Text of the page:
Great State: Racing Midgets
TULSA, OKLAHOMA — Race fans say there’s nothing like it anywhere, an indoor track of this size, where Midget race cars jostle for position at close to 100 MPH on the short straightaway.
Jonathan Beason raced on the first night of the 2013 Chili Bowl Nationals.
He came close to winning it all a two years ago.
With a new team, he was still chasing the dream.
“You’ve got to have a fast car but you need to have some luck too. Everybody will tell you the same thing,” he said before the first heats on Tuesday night. “If we can get the luck we’ll be up front.”
Back in 1987, January was the off-season for these car teams.
But Merrit Hahn saw the huge Tulsa Expo Center as an oportunity.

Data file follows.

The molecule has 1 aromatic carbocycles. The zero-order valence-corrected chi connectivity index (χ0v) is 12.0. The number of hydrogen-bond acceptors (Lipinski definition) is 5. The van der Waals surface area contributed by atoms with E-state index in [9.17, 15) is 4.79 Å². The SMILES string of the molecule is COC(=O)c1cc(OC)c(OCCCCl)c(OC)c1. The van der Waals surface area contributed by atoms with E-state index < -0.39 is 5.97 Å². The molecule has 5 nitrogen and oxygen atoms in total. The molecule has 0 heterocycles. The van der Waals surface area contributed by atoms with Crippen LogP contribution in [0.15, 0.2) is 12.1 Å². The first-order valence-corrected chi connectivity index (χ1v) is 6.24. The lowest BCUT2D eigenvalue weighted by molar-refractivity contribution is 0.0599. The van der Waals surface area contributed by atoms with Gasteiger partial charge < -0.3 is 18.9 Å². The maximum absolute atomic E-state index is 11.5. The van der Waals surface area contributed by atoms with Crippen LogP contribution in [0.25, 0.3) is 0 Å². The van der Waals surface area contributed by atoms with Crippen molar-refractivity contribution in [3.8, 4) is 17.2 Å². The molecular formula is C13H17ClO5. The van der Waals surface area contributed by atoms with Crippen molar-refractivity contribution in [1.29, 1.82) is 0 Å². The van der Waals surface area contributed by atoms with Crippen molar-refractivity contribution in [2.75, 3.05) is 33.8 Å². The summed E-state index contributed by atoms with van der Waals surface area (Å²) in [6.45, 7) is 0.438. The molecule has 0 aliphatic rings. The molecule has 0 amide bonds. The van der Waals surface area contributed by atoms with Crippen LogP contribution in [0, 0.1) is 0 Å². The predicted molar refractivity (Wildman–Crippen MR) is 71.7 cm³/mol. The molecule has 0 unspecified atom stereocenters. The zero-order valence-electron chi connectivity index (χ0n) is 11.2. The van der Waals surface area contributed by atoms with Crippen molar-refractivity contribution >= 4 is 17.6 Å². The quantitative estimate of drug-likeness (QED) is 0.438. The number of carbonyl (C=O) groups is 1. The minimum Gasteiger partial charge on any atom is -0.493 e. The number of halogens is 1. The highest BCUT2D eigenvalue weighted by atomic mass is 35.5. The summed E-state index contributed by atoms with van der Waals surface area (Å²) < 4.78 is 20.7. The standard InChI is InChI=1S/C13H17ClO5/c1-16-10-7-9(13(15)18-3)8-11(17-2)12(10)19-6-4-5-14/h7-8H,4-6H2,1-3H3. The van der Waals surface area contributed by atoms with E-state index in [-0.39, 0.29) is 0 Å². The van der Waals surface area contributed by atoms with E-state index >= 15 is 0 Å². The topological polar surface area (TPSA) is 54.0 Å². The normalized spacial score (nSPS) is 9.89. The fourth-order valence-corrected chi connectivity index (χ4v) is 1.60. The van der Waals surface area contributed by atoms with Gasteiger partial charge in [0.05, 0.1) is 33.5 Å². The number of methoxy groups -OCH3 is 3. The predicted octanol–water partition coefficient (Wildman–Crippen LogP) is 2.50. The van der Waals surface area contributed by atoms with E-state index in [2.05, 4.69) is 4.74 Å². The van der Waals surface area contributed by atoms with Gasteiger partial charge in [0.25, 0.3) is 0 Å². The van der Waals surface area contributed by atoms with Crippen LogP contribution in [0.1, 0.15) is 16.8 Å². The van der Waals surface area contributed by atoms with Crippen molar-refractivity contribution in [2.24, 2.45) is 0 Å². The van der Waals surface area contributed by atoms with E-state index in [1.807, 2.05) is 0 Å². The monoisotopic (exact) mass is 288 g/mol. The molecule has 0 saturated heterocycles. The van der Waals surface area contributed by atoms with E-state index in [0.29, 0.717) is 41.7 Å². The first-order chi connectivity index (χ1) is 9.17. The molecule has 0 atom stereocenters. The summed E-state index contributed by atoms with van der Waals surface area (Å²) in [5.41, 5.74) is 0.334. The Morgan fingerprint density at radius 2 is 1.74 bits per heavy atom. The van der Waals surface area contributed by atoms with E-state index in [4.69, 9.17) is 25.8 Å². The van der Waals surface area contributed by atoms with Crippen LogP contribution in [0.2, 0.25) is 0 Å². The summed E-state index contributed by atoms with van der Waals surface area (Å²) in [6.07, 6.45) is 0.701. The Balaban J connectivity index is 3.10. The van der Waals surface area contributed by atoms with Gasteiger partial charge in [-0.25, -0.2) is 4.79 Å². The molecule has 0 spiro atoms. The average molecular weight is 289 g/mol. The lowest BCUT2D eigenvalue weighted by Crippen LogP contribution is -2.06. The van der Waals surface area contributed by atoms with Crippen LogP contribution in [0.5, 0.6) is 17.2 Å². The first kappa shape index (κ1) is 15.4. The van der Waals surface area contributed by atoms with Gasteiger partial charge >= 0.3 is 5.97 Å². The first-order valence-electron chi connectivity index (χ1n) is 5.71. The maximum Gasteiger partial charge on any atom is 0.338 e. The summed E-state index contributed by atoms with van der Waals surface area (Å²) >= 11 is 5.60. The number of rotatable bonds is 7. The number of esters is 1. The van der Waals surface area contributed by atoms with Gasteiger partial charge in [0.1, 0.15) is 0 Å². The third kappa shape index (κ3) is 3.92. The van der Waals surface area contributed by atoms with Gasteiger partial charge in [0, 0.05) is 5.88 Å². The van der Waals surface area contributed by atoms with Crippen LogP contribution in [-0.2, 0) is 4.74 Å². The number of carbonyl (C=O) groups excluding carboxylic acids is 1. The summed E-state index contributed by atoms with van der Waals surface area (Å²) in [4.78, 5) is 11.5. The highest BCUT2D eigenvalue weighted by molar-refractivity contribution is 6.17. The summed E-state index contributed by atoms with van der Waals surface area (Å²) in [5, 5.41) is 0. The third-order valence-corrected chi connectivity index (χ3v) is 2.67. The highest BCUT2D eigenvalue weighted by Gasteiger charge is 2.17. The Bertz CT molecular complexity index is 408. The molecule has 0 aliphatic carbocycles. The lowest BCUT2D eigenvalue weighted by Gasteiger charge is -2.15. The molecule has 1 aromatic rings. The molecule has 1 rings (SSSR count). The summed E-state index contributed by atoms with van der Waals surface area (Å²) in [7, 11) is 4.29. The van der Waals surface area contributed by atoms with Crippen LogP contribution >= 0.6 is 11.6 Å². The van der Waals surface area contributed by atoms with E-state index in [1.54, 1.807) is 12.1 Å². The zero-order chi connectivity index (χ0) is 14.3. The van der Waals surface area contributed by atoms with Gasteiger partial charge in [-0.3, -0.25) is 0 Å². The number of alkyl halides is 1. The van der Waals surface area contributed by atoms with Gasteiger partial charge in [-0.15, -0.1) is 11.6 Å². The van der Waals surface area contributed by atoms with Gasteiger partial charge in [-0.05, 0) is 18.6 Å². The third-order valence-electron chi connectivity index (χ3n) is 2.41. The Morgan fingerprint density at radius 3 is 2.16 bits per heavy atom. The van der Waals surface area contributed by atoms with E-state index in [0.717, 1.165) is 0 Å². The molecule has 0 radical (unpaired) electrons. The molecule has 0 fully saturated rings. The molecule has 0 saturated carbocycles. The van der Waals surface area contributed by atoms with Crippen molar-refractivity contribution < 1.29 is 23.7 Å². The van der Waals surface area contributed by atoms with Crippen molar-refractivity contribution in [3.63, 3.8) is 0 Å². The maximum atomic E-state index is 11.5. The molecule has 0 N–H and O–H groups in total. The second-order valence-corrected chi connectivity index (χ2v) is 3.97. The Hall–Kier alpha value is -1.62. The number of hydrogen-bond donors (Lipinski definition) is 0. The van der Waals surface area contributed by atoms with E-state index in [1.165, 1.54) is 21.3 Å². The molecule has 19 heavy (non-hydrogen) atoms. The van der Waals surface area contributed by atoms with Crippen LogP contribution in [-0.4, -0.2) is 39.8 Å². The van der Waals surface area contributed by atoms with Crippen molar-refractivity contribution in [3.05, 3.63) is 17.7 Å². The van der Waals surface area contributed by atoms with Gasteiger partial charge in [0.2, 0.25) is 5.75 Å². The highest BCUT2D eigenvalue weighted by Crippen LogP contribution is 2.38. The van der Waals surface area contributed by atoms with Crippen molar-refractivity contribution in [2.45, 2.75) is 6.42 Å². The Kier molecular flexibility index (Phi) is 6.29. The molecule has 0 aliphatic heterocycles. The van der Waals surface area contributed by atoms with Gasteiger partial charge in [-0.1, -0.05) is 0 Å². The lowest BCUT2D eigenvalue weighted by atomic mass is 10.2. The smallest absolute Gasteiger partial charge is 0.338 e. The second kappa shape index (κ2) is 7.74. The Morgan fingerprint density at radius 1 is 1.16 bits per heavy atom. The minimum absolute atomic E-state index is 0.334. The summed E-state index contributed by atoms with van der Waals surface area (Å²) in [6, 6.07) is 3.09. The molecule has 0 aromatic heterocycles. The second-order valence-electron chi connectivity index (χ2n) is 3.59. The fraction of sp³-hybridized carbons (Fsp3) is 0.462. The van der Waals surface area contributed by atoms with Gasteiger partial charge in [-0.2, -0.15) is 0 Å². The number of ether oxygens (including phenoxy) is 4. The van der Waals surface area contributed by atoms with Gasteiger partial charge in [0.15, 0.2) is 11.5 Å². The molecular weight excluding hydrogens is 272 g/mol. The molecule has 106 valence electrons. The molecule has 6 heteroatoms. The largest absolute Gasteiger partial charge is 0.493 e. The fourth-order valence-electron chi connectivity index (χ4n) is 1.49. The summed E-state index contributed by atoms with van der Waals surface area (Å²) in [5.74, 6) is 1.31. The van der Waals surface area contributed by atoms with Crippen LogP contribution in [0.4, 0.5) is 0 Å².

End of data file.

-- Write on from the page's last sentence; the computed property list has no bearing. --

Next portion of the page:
He got a few sponsors together, including a local food producer, “It was chili and right after that it was Super Bowl time,” he recalls.
And the Chili Bowl was born. “I’m just a race car junkie.”
“There’s not another race in the country that brings this kind of talent together,” he said.
“Some people ask how big this building is and I tell them you ought to go with me to pay the rent.”
The event kept growing too. More teams. More cars.
More than 200 of them will race from Tuesday through the Saturday final.
Matt Ward remembers toddling around the pit area when he was a little kid.
The founder, Merrit Hahn, has two grandsons racing midget cars here.
Matt’s draw was for a Thursday night race. “We got two good practice runs in it and it’s pretty well good to go,” he said Tuesday afternoon.
They are the most powerful race cars for their size and weight.
Race fans fill the bleachers for the big names like Tony Stewart who come here every year, and for a singular race, crowded indoors, in the one and only Chili Bowl.